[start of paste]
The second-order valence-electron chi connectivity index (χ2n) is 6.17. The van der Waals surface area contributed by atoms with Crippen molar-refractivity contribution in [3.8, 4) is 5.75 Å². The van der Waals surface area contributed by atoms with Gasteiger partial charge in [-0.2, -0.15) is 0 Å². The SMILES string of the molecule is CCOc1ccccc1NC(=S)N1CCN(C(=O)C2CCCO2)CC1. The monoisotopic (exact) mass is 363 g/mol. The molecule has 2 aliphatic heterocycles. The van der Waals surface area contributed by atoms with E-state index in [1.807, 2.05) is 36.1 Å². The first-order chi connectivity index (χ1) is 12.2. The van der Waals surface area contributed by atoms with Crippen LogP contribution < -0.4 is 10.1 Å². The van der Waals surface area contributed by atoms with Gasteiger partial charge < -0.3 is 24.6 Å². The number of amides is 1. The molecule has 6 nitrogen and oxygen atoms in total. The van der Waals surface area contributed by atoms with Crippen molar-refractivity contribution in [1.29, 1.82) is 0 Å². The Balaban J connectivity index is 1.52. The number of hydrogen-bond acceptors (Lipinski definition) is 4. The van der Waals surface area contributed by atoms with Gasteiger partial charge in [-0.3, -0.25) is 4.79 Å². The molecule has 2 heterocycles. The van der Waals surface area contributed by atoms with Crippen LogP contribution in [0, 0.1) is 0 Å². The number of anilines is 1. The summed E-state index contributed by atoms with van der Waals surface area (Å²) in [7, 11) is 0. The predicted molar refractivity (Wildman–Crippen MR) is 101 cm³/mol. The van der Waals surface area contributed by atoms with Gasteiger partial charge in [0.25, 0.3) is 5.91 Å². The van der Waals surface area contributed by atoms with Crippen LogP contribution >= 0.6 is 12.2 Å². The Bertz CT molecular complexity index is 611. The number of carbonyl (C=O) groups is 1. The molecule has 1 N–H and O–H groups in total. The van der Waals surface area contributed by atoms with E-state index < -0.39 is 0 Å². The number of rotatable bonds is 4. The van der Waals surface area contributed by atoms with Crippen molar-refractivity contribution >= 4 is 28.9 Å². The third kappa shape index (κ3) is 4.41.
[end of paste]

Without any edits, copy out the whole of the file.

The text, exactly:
The second-order valence-electron chi connectivity index (χ2n) is 6.17. The van der Waals surface area contributed by atoms with Crippen molar-refractivity contribution in [3.8, 4) is 5.75 Å². The van der Waals surface area contributed by atoms with Gasteiger partial charge in [-0.2, -0.15) is 0 Å². The SMILES string of the molecule is CCOc1ccccc1NC(=S)N1CCN(C(=O)C2CCCO2)CC1. The monoisotopic (exact) mass is 363 g/mol. The molecule has 2 aliphatic heterocycles. The van der Waals surface area contributed by atoms with E-state index in [1.807, 2.05) is 36.1 Å². The first-order chi connectivity index (χ1) is 12.2. The van der Waals surface area contributed by atoms with Crippen LogP contribution < -0.4 is 10.1 Å². The van der Waals surface area contributed by atoms with Gasteiger partial charge < -0.3 is 24.6 Å². The number of amides is 1. The molecule has 6 nitrogen and oxygen atoms in total. The van der Waals surface area contributed by atoms with Crippen molar-refractivity contribution in [1.29, 1.82) is 0 Å². The Balaban J connectivity index is 1.52. The number of hydrogen-bond acceptors (Lipinski definition) is 4. The van der Waals surface area contributed by atoms with Gasteiger partial charge in [-0.3, -0.25) is 4.79 Å². The molecule has 2 heterocycles. The van der Waals surface area contributed by atoms with Crippen LogP contribution in [0, 0.1) is 0 Å². The number of anilines is 1. The summed E-state index contributed by atoms with van der Waals surface area (Å²) in [7, 11) is 0. The predicted molar refractivity (Wildman–Crippen MR) is 101 cm³/mol. The van der Waals surface area contributed by atoms with Gasteiger partial charge in [0.25, 0.3) is 5.91 Å². The van der Waals surface area contributed by atoms with Crippen LogP contribution >= 0.6 is 12.2 Å². The Bertz CT molecular complexity index is 611. The number of carbonyl (C=O) groups is 1. The molecule has 1 N–H and O–H groups in total. The van der Waals surface area contributed by atoms with E-state index < -0.39 is 0 Å². The number of rotatable bonds is 4. The van der Waals surface area contributed by atoms with Crippen molar-refractivity contribution >= 4 is 28.9 Å². The third kappa shape index (κ3) is 4.41.